نوع شناسی کاربران دنیای مجازی اجتماعی بر اساس انگیزش
|کد مقاله||سال انتشار||مقاله انگلیسی||ترجمه فارسی||تعداد کلمات|
|30048||2014||9 صفحه PDF||سفارش دهید||7947 کلمه|
Publisher : Elsevier - Science Direct (الزویر - ساینس دایرکت)
Journal : Computers in Human Behavior, Volume 33, April 2014, Pages 330–338
The past years have witnessed a rapid increase in the use of social media networks, including virtual worlds, across broad segments of Internet users. Several researchers have investigated the motivations behind social media use, however, few studies have attempted to explain the use of free-form/social virtual worlds (SVWs). Using both, qualitative and quantitative approaches, the current study aims to identify these motives and classify SVW users according to motivation-based user segments. Furthermore, the current paper examines the link between SVW users’ motivations and their demographics. Our findings suggest that SVW users are motivated to use the platform seeking the following: ‘Friendship’, ‘Escapism’, and ‘Role-playing’; followed by ‘Achievement’, a ‘Relationship’ and ‘Manipulation’. Seven types of SVW users were identified based on their motivations, namely, ‘Role-Players’, ‘Relationship Seekers’, ‘Manipulators’, ‘Achievement Seekers’, ‘Friendship seekers’, ‘Uninvolved’, and ‘Escapists’. Users’ motivations to use the platform differ based on their ‘age’ and ‘gender’, and some notable differences in demographics among user types were identified.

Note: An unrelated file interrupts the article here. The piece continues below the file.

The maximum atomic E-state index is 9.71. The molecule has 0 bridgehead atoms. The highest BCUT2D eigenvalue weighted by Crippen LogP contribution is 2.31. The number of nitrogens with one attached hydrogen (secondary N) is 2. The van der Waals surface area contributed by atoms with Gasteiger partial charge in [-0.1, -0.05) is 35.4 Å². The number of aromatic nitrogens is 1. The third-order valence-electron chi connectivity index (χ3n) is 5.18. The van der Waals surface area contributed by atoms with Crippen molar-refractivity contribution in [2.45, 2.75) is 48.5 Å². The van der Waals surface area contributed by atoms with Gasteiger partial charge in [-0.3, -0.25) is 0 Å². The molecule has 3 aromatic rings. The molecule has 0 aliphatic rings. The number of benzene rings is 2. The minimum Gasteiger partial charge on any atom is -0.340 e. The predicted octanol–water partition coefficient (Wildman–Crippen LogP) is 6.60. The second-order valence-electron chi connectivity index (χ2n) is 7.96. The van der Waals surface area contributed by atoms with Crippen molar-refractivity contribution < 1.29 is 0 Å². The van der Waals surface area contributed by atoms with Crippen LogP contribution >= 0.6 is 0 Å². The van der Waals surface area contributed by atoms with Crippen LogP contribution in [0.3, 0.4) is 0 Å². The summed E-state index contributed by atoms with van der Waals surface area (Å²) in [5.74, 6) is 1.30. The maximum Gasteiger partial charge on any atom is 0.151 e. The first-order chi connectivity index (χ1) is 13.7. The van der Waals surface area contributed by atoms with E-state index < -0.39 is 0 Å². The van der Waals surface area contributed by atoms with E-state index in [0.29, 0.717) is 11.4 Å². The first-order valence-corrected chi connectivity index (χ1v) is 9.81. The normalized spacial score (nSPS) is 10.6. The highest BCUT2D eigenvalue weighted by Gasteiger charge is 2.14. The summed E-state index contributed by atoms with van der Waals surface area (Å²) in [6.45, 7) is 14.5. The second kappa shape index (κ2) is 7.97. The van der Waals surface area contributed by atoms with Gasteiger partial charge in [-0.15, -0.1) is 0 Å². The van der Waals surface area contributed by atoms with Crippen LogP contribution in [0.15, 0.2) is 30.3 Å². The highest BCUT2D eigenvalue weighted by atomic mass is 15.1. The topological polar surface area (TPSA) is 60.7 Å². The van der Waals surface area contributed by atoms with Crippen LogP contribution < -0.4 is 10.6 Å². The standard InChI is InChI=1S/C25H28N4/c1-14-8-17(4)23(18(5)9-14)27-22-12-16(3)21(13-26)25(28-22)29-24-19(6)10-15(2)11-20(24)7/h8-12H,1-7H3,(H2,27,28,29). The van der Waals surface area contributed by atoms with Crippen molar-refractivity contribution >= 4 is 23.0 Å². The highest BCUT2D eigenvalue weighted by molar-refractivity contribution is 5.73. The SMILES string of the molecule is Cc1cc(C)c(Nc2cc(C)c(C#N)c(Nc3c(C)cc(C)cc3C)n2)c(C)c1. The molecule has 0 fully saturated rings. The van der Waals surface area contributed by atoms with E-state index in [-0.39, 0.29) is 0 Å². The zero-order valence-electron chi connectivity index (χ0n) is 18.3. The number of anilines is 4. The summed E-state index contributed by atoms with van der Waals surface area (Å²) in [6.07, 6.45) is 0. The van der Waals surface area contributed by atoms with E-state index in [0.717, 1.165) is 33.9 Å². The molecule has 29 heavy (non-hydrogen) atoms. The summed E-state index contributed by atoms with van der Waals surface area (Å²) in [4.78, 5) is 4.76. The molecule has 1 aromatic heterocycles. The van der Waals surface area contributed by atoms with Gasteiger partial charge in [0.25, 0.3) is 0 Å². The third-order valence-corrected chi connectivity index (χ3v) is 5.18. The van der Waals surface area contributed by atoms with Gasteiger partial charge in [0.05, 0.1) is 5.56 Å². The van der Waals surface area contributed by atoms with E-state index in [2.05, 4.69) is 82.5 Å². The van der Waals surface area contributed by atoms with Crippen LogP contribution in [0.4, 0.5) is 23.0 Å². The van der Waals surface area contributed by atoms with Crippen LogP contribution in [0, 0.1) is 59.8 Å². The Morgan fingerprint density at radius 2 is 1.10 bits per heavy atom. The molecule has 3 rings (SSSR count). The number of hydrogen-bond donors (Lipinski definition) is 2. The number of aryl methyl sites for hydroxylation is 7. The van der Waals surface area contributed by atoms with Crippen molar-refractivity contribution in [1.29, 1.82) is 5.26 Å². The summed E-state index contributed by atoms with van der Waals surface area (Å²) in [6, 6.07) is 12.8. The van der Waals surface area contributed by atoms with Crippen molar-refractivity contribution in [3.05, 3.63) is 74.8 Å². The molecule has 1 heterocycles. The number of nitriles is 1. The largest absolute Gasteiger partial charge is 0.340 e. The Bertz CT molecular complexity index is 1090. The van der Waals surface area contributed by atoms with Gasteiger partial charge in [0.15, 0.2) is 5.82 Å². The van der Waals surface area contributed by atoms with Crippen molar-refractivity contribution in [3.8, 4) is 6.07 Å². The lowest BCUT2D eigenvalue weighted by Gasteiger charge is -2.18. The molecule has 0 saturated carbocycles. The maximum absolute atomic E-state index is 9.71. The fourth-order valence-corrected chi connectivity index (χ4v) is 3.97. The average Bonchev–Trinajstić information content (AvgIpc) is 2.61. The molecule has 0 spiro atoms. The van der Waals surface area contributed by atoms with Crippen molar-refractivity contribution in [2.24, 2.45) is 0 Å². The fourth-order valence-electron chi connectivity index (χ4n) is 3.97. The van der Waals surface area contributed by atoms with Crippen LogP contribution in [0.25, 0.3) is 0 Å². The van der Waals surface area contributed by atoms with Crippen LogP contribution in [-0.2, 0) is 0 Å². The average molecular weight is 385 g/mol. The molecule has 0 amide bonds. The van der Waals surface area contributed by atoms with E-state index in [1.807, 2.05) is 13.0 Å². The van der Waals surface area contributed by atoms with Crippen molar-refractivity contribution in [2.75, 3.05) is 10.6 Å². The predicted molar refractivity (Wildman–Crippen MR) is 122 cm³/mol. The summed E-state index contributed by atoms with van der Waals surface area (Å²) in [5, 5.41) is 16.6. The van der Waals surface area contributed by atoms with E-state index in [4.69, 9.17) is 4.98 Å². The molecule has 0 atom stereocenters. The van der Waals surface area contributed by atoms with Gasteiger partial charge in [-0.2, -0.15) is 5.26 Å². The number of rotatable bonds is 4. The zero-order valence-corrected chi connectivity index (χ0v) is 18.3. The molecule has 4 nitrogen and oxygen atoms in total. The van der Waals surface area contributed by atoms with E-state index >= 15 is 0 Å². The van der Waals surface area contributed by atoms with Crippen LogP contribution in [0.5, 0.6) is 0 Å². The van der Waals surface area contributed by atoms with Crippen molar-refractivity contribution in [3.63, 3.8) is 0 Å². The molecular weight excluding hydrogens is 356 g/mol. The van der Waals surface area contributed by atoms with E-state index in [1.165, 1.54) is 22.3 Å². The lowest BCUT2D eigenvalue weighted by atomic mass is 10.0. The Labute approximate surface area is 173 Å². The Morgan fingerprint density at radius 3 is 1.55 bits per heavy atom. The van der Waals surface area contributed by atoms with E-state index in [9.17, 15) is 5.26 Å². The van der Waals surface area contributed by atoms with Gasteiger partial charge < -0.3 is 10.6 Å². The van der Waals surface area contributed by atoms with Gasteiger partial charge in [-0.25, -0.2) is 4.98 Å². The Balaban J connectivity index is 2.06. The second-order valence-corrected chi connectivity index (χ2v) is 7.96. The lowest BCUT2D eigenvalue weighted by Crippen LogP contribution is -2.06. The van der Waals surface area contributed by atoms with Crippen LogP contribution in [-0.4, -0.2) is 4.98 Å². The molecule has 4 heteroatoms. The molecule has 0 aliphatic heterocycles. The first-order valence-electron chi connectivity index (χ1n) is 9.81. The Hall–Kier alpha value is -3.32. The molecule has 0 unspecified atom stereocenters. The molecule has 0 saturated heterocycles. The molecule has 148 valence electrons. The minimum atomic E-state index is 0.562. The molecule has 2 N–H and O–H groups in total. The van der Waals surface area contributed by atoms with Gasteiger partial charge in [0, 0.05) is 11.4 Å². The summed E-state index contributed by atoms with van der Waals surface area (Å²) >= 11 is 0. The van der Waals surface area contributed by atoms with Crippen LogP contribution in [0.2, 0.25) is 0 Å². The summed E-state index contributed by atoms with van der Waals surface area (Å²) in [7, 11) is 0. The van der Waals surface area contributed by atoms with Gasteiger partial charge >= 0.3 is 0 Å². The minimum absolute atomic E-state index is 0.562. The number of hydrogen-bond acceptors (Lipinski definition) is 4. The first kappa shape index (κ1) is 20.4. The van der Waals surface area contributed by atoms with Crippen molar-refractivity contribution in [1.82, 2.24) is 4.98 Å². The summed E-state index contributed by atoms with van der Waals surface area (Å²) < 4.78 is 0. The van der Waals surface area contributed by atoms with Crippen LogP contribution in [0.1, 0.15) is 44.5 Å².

Virtual worlds (VWs) are three-dimensional (3D) environments in which users either have a goal to achieve, called “game-oriented” VWs (e.g., World of Warcraft), or are left free with no specific goal imposed by the VW, called “free-form” or “social” VWs (SVWs), such as There and Second Life (Bainbridge, 2007). According to VW research firm KZero (2012), in the fourth quarter of 2011, the total number of registered users of VWs amounted to 1700 million people. In Second Life (SL) alone, 36 million users are currently registered, including more than 1 million active users (Linden Lab, 2013). There are not only a lot of users of VWs, but also a lot of hours are spent in-world. For instance, during the last 10 years, SL users spent the equivalent of 217,266 years of time in-world (Linden Lab, 2013). While some previous studies have examined users’ motivations for using game-oriented VWs (e.g., Bartle, 1996 and Yee, 2006), few studies have attempted to explain the motivations for using SVWs. As up until now only qualitative inquiries on the subject have been conducted, the focus of the current study is to identify SVW users’ motivations employing both qualitative and quantitative approaches. This will allow us to (1) determine the prevalence of the SVW motivations identified, (2) classify SVW users according to motivation-based user segments, and (3) explore the link to user demographics, such as gender. SVWs are 3D environments that mimic the real world to a large extent, allowing for live interactions between users’ avatars and providing unlimited possibilities and experiences. Users are empowered to freely create and control their environment. Users can create, buy, and sell products and services, marry, dance, eat, and so forth; that is, they can live a whole virtual life. SVWs also possess their own currency, which is exchangeable for real-life currencies, making VWs a viable economy. These characteristics have attracted the attention of several different entities, who explore these VWs and use them for different purposes. Many real world businesses, for instance, are increasingly having a presence in SVWs to build their brands, and/or to grow their revenues (Arakji & Lang, 2008). Universities, political parties, international organizations, and even embassies can be found in VWs. To successfully achieve their objectives, understanding SVW users is crucial. This has urged researchers to study avatars and their in-world behavior (e.g., Andrade, 2009, Guo and Barnes, 2009, Banakou and Chorianopoulos, 2010, Hassouneh and Brengman, 2011 and Lam and Riedl, 2011). SVWs also provide an interesting platform for researchers to conduct experiments, carry out observations, and analyze economic markets and social networks (Bainbridge, 2007). Castronova (2006) demonstrated that VWs are effective and attractive venues for conducting social science studies. The current study aims to extend our understanding of VW users using qualitative and quantitative approaches. Motivations for using SVWs are first explored qualitatively by means of in-depth interviews with 20 active SL users. Subsequently, a survey is carried out among 455 active SL users to assess the prevalence of these motivations and classify users based on their motivations. Furthermore, the current paper examines if a link exists between users’ motivations and their demographics (e.g., gender). This paper is organized as follows: first, related literature from the social media field is reviewed and the objectives of the current study are presented. Subsequently, the methodologies used for the qualitative and the quantitative studies are explained thoroughly. The results of both studies are then reported and discussed. Finally, some limitations are addressed and some topics for future research are suggested.